Of those that are for real, not all of them reach enlightenment, but what religion makes the effort so much fun? Besides, after they’ve smoked for twenty years solid, few are probably going to be too bothered about much of anything, including whether they’ve seen the light or not. More importantly, just by becoming a sadhu they’ve detached themselves from the reincarnation wheel and become casteless-a big motivation in itself for those who were on the bottom rung before.

To top it off, the afterlife is a nice one as well. According to Hindu beliefs, when a sadhu dies he leaves his body and floats off to Mount Kailash, the source of the Ganges River and the home of Shiva.

There he goes about a life of doing pretty much what he was doing anyway: smoking heavenly hash and meditating in divine bliss. This probably offers some explanation as to why most don’t seem too concerned about their health.

Bone shaking coughs

A lot of the older ones have obviously been at this a long time. Many have a beard that tickles their navel and long locks wrapped into a towering bun on their head. (You put your weeeed in it, man!) They also have little in the way of muscles left and many have a bone-shaking cough that would make a lung specialist wince.

Others display the classic signs of potheads the world over: little energy, a lack of motivation, difficulty maintaining a train of thought, and scant attention to personal hygiene. And when shooting photos of these guys with a flash, using the red-eye reduction seems pretty pointless.

It must be noted, though, that there are quite a few sadhus who don’t smoke at all. Somewhere, somehow, they got the idea that it was counter-productive.

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14 thoughts on “Smokin’ Sadhus: India’s Wandering Stoned Holy Men

  1. It was an interesting article until your stigma muscle got stretched out, and you went to stereotypes.
    If you would be so kind as to go back to school and learn something new, instead of throwing shade on people, you know nothing about. Just, wow.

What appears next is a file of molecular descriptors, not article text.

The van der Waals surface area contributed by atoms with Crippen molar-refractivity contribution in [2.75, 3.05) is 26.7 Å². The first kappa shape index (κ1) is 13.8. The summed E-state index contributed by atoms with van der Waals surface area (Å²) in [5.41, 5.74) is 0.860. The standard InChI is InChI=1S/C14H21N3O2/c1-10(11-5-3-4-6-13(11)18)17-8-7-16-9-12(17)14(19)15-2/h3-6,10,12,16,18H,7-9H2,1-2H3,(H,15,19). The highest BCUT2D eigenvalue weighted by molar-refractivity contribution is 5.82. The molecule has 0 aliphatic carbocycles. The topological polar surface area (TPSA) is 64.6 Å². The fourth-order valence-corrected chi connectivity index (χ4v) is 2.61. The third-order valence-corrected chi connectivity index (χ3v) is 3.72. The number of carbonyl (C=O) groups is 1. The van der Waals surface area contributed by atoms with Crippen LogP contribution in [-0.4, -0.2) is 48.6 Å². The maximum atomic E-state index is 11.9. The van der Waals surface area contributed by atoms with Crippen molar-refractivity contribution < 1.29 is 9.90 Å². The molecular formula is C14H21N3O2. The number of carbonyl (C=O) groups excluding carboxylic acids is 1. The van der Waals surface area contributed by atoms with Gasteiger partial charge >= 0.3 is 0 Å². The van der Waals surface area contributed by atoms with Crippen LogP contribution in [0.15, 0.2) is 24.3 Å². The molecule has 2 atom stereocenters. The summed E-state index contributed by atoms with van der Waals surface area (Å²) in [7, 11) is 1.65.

2. I found this article about India’s wandering sadhus truly fascinating! It’s incredible to learn about the unique lifestyle and spiritual journey of these holy men. The vivid descriptions and photos provided a glimpse into their world that I’d never seen before. It’s a reminder of the diversity and depth of India’s spiritual traditions.

  3. This intriguing article offers a unique perspective on India’s wandering holy men known as Sadhus. The author’s engaging storytelling paints a vivid picture of these unconventional ascetics and their spiritual practices. Delving into the intersection of faith and cultural practices, the piece sheds light on the Sadhus’ use of cannabis and its symbolic significance. It challenges preconceptions and invites readers to contemplate the complexities of spirituality in a diverse and multifaceted society. A thought-provoking read that provides fresh insights into a lesser-known aspect of Indian spirituality.

  4. The article “Smokin’ Sadhus: India’s Wandering Stoned Holy Men” on is a fascinating and eye-opening exploration of the unique culture of Sadhus in India. The author delves into the unconventional and spiritual lifestyle of these wandering ascetics, shedding light on their marijuana usage as part of their religious practices. The article offers a thought-provoking perspective on the intersection of tradition, spirituality, and societal norms in India. A captivating read for those interested in understanding the complexities and diversity of Indian spirituality and the lives of Sadhus.

  5. Seems like a Hindu phobic Sadhu-bashing article meant to demean Hindus and their religious practices. I advise you to remove your article, sir. Thank you. Jai Shri Ram

  6. Interesting article and exactly what I’ve read before and what has been shown in countless TV shows. Amazed by the defence of some of your commentators who clearly refuse to accept that getting stoned in India by so called holy men is a ‘thing’ – go there and see!! As for the Indian who thinks someone can call themselves a Sadhu and not be affected the ‘the herb’ as he calls it – clearly he’s never met any Rastas, whose minds get shot to pieces in late middle age. Nothing holy about anyone that smokes dope. No enlightenment there, whatsoever.

    1. Plenty have found that drugs such as marijuana and psychedelics have opened their mind, spiritually and otherwise. But that brings risks.

  7. No fact just cooked stuff, And your choice of words tell everything.
    There is only a fine line between a writer and an a$$hole and you clearly proved it.
    Come to India. If u don’t know about sadhus learn then write whatever so call S#$t u want to.

  8. Sadhu means control, not over others but over own your mind and control it. The weed is a form of natural herb which means its of any use like other plants. But not every plant is good or bad, its just the way we use it. The real sadhu can even drink venom and still remains the same, weed & charas are just form of herbs and we should learn its use.